The Indianapolis Symphony is the oldest and richest of the three groups I visited. Founded in 1930, it now has a budget of more than twenty-seven million dollars. In recent years, it has benefitted from a downtown revitalization effort that has actually worked; its concert venue is a renovated movie palace in the shadow of the State Soldiers and Sailors Monument, in the heart of the city. Like many orchestras, the Indianapolis is reporting a decline in subscriptions but a compensating rise in single-ticket sales—a sign that the audience of the future may not want to pay for clusters of concerts in advance.
Since 2002, the music director in Indianapolis has been the Swiss-born conductor Mario Venzago. I heard the orchestra under the guest direction of Stéphane Denève, a towering, frizzy-haired, electric young Frenchman who has received semi-delirious reviews for his work at the Royal Scottish National Orchestra. Denève drew out cleanly articulated, richly expressive performances of Berlioz’s “Francs-Juges” Overture and Mahler’s First Symphony. The ensemble showed strengths and weaknesses; occasional smudged notes appeared amid glowing textures. Ju-Fang Liu, the principal double-bass, played the solo in the third movement of the Mahler as elegantly and hauntingly as I’ve heard it.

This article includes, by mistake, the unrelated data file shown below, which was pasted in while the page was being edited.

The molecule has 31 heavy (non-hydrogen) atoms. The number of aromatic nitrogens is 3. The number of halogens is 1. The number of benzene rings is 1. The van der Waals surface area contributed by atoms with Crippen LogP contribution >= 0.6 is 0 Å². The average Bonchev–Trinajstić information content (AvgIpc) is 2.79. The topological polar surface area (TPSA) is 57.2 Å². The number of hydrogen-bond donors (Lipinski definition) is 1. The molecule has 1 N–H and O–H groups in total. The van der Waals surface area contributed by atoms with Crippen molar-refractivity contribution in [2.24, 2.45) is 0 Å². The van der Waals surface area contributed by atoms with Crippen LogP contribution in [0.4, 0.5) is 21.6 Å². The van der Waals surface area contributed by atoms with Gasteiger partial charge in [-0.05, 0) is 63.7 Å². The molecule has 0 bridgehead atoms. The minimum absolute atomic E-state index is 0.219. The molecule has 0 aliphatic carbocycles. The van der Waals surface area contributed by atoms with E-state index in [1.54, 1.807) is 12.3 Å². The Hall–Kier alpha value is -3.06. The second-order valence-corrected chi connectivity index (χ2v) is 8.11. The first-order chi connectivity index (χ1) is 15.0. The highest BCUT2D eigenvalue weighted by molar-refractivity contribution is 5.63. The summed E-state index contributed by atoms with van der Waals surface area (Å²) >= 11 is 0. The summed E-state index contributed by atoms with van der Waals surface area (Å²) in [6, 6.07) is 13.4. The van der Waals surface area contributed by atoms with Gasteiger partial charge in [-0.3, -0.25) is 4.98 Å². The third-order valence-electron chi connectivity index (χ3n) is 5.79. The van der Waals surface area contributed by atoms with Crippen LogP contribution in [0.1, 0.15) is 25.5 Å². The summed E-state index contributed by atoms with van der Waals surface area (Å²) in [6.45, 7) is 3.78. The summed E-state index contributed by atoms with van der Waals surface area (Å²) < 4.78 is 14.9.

Orchestras are obsessed these days with audience demographics. The average age is hovering in the mid-fifties; in Indianapolis the average seemed even higher, although school groups added diversity. There was a lot of nodding and dozing around the room, at least until Mahler unleashed his colossal dissonant chord in the finale. Seeing such an audience, you wonder who will show up a generation from now; then again, it’s telling that, even back in 1970, half of the Seattle Symphony’s listeners were over fifty. The classical audience has been skewing old for several decades, perhaps because this is one field of American culture where youth does not dictate content.